To the four of 11 who responded in this way on two days to my ad for a leather lounge at $100, I wish upon you the curse of the excruciating "Hi, I'm down the surf right now ..." recorded rambling, and I hope you get RSI in your trigger finger.
Understand -- and I'm only going to write this once -- the average human takes the duration of one ring to execute each of the following actions: 1. close their book, 2. wipe their bum; 3. pull their pants up and press the flush; 4. run their hands under the tap (feeling guilty about not getting the soap to lather); 5. sprint to the phone while pulling up their jeans; 6. pick up the handset ... and hear you hang up.
The telephone has been much maligned by traditionalists of journalism who say that you must see the whites of their eyes but I always think of the sometimes grumpy-charming-informative-newsbreaking Lawsie who has managed to earn the most any Aussie lad could hope, just by using the phone.
I guarantee that John Laws' lackies let John Howards' phriggin' phone ring more than six times before he's branded as too gutless to face the terrible tonsils.
In our industry, where we are not just fishing around for a bargain but making calls that could be important to all our readers, listeners and viewers, a 12-ring policy is predominant.
Of course, all the 10-ringers in the office now will be on my back. But the number of strikes I've had on the 11th has been significant.
Newsmakers, seemingly as well as advertisers of bargains, live in the average-size house and don't (always) take the handset to the loo. The analytical academics being churned out of the university that has snuck under the guard of the six-ring subintellectuals will have noticed a flaw in the methodology of my Check Outs Survey.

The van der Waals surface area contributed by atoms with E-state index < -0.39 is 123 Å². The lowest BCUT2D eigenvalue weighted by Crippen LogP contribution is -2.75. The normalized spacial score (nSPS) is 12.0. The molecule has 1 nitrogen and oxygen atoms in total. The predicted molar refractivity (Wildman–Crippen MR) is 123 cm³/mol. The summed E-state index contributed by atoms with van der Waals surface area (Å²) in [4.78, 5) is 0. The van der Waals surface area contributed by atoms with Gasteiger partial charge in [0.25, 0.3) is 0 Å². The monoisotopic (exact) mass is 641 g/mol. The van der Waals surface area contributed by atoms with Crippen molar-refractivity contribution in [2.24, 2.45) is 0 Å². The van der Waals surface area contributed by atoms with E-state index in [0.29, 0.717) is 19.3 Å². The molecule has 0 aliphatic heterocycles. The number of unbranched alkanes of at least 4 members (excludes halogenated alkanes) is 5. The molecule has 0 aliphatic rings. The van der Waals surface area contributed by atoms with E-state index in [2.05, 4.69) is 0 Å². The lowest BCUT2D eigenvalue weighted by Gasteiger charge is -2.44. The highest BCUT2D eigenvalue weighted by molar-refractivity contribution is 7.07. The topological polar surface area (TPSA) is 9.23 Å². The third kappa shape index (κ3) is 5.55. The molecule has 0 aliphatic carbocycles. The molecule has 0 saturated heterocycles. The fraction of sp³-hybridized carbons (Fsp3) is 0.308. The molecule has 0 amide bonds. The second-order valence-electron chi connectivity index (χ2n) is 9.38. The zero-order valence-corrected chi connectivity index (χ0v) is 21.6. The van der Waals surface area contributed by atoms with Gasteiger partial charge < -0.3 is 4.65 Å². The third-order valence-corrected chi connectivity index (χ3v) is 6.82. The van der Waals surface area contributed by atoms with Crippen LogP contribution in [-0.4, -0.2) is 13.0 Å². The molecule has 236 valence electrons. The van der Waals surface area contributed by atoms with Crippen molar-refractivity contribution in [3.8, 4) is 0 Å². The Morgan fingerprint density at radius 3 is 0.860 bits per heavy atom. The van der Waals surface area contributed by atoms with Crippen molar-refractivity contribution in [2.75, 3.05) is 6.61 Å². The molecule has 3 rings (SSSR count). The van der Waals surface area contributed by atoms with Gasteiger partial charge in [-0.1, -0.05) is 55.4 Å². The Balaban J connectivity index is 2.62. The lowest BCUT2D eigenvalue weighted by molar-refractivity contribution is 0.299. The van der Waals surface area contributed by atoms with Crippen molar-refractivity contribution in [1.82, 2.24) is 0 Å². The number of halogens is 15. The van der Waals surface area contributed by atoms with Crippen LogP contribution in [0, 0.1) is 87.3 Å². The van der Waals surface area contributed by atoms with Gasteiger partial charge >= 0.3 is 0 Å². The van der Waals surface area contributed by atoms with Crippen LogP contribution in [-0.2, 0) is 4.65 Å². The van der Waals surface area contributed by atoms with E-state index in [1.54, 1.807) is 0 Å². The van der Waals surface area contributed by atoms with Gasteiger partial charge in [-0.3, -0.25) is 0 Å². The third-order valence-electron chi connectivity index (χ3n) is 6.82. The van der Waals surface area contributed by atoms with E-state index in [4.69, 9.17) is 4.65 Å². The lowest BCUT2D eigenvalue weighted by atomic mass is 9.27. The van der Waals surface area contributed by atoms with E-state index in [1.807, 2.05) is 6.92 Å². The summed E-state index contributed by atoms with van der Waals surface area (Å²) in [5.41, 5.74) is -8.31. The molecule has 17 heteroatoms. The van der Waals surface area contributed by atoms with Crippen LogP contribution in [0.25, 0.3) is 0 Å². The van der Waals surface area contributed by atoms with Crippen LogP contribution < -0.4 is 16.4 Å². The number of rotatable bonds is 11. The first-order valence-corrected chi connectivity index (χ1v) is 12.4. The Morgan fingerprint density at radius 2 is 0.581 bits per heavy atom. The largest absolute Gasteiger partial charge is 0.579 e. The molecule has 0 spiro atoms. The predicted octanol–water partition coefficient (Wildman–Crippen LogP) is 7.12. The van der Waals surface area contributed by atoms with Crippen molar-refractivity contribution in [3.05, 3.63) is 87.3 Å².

I can't be sure that the six-ring torture related to my ad. And cobber(s), I don't really care: I will simply get a caller ID on my phone and inflict some six-ring paybacks on you.

Saturday, April 22, 2006

Still on the subject of losing and finding but replacing grimace with grin, here are a few hundred words devoted to tears of laughter. The "Lost and found" column is not always a sad place …
IF master of the laugh John Cleese had twigged onto the black comedy of the keyless in the marvellous community of classified advertising there may never been a need for a dead parrot skit.
And society could have been spared an attack with fresh fruit. The keyless couldn’t get their car door open to get to the greengrocer.
The keyless certainly would make a better skit than the Minister for Silly Walks.
It would be a mime act because the keyless, those poor unfortunates who resort to "lost keys" classified advertising, are too terrified to talk.
They don’t know who has their keys so their lives are ruled by fear.
They’d certainly be no good in a singles bar because the conversation falls flat pretty quickly.
They don’t know who has their keys so they are suspicious even of their mums.
They can’t tell you where they live because they might be robbed.
They can’t tell you the type of car they drive because it might be the vital clue that lets the key finder track down the right door and ignition.